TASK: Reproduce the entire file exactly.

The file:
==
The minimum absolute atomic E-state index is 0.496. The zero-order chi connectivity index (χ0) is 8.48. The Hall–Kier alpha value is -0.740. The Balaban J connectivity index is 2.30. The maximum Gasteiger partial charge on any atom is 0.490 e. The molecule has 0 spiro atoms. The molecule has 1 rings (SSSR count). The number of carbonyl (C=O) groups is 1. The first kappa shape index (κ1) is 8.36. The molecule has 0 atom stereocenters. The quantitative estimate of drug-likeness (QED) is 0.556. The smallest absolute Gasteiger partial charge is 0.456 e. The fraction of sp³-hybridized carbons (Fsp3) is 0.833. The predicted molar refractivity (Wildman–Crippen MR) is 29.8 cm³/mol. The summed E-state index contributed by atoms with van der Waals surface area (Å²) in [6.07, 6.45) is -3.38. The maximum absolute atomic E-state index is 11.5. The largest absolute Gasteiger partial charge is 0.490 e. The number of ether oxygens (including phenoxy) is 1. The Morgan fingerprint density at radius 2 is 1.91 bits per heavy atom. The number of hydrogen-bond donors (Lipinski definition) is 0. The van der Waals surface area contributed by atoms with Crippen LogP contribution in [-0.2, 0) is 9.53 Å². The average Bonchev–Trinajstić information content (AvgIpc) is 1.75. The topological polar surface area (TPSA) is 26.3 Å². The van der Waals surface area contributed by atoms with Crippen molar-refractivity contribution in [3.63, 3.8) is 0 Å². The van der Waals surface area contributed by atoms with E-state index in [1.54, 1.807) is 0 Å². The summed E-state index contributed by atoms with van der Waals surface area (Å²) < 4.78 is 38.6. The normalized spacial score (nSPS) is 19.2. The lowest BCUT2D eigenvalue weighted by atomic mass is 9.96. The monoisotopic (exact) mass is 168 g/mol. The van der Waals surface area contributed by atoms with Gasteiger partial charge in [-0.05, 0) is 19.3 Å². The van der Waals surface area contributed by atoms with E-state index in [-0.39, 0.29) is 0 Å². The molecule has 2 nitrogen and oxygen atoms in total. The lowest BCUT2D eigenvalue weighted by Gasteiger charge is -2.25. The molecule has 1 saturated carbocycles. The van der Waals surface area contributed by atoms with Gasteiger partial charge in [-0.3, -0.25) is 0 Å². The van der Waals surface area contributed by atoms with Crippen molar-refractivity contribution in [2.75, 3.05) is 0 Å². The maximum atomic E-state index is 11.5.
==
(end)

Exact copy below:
The minimum absolute atomic E-state index is 0.496. The zero-order chi connectivity index (χ0) is 8.48. The Hall–Kier alpha value is -0.740. The Balaban J connectivity index is 2.30. The maximum Gasteiger partial charge on any atom is 0.490 e. The molecule has 0 spiro atoms. The molecule has 1 rings (SSSR count). The number of carbonyl (C=O) groups is 1. The first kappa shape index (κ1) is 8.36. The molecule has 0 atom stereocenters. The quantitative estimate of drug-likeness (QED) is 0.556. The smallest absolute Gasteiger partial charge is 0.456 e. The fraction of sp³-hybridized carbons (Fsp3) is 0.833. The predicted molar refractivity (Wildman–Crippen MR) is 29.8 cm³/mol. The summed E-state index contributed by atoms with van der Waals surface area (Å²) in [6.07, 6.45) is -3.38. The maximum absolute atomic E-state index is 11.5. The largest absolute Gasteiger partial charge is 0.490 e. The number of ether oxygens (including phenoxy) is 1. The Morgan fingerprint density at radius 2 is 1.91 bits per heavy atom. The number of hydrogen-bond donors (Lipinski definition) is 0. The van der Waals surface area contributed by atoms with Crippen LogP contribution in [-0.2, 0) is 9.53 Å². The average Bonchev–Trinajstić information content (AvgIpc) is 1.75. The topological polar surface area (TPSA) is 26.3 Å². The van der Waals surface area contributed by atoms with Crippen molar-refractivity contribution in [3.63, 3.8) is 0 Å². The van der Waals surface area contributed by atoms with E-state index in [1.54, 1.807) is 0 Å². The summed E-state index contributed by atoms with van der Waals surface area (Å²) < 4.78 is 38.6. The normalized spacial score (nSPS) is 19.2. The lowest BCUT2D eigenvalue weighted by atomic mass is 9.96. The monoisotopic (exact) mass is 168 g/mol. The van der Waals surface area contributed by atoms with Gasteiger partial charge in [-0.05, 0) is 19.3 Å². The van der Waals surface area contributed by atoms with E-state index in [-0.39, 0.29) is 0 Å². The molecule has 2 nitrogen and oxygen atoms in total. The lowest BCUT2D eigenvalue weighted by Gasteiger charge is -2.25. The molecule has 1 saturated carbocycles. The van der Waals surface area contributed by atoms with Gasteiger partial charge in [-0.3, -0.25) is 0 Å². The van der Waals surface area contributed by atoms with Crippen molar-refractivity contribution in [2.75, 3.05) is 0 Å². The maximum atomic E-state index is 11.5.